"A traditional tea service is not a typical one-hour lunch," she says. "There isn't that rushed sense of having to line up in a coffeeshop and then feel like you need to hurry and give up your seat.
"Tea is more relaxing than coffee. There's the mystery and tradition of steeping. It gives you more time," she says.
While Gold says that tea is still a very "feminine beverage," the growth in tea sales is driven at both the high end (the Boomer segment) and the low end (18- to 25-year-olds). Eighteen is the entry point in what Gold refers to as the "ladder of (tea) consumption."
Young adults are accustomed to different cultures in the classroom, so they are willing to try something different, Roberge says.
"High school and university students are drinking tea as a way of bucking their parents' experience," Waye says. "The younger set loves hip tea houses where they hang out, meet friends, study and drink pot after pot and not get completely wired."
Not surprisingly there are regional differences in tea consumption across Canada.
"There are lots of specialty tea drinkers in Ontario (primarily Ottawa and Toronto) and in B.C.," Gold says.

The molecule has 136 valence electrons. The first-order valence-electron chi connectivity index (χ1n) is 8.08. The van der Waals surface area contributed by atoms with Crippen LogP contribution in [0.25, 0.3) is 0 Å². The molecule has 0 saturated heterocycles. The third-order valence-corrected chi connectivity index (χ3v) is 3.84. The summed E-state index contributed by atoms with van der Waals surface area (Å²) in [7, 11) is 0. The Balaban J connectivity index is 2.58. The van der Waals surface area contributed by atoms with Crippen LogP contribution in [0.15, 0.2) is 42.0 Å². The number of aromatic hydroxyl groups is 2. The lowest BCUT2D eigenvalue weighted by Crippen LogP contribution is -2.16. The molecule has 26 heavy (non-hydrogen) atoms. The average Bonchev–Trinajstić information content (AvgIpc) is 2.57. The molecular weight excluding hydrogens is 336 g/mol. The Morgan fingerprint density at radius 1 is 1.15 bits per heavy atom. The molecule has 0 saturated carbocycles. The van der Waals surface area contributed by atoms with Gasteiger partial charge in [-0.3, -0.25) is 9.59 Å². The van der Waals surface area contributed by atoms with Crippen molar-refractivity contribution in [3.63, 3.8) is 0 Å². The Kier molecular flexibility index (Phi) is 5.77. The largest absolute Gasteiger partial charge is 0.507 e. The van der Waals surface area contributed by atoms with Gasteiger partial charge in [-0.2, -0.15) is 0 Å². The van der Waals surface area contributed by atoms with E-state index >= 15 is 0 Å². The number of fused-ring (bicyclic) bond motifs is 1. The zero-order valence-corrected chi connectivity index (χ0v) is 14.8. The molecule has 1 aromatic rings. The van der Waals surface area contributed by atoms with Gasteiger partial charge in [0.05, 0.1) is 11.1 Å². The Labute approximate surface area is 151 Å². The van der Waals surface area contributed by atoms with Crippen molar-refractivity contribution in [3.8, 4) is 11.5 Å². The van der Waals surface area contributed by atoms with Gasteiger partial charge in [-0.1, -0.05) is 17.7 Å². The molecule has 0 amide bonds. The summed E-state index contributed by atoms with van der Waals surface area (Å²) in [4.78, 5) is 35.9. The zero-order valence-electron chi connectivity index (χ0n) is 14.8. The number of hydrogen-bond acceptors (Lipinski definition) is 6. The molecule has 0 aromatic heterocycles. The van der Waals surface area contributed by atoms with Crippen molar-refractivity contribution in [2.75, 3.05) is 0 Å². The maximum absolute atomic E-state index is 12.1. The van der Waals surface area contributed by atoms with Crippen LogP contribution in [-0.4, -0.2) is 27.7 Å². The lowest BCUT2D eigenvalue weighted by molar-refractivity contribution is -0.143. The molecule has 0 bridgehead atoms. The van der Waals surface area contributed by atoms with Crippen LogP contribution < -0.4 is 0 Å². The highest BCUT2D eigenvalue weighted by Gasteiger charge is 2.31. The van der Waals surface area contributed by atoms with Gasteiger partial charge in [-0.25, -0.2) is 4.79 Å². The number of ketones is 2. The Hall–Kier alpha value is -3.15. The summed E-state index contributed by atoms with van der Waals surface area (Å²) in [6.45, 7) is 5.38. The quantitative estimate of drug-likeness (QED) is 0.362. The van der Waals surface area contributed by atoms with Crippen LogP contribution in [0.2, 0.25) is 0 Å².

There is "a whole level of sophistication that has not yet been explored or exploited in Alberta, Saskatchewan, Manitoba and northern Ontario," Krul says, although he adds that there are "pockets in northern Manitoba of big herbal tea drinkers, and foreign influences in Jasper and Banff are looking for quality tea products."
Says Roberge: "Out east, more black tea (is consumed) and only a bit of specialty tea. Quebec has the lowest consumption of tea per capita due to its European background. The French drink more coffee."
In fact, A.C. Nielsen's research revealed that more than one-third of Quebecers do not drink hot tea at all.
"If you're going to get into this business," Waye says, "you need to serve loose-leaf tea or patrons will go elsewhere. The margins on it are phenomenal - up to 85 per cent. You charge more for it and gain a reputation for looking after the customer."
But he says it is essential to maintain quality across "your entire selection - not cheap out in a given category and expect to get away with it. Customers are becoming too savvy for that to work. They know when the product offering is not what it was held out to be," he says.
Murchie also says potential tea sellers need to do their homework. "You need to sell an awful lot of cups of tea to make a living."
(Anastasia MacLean can be reached at email@example.com)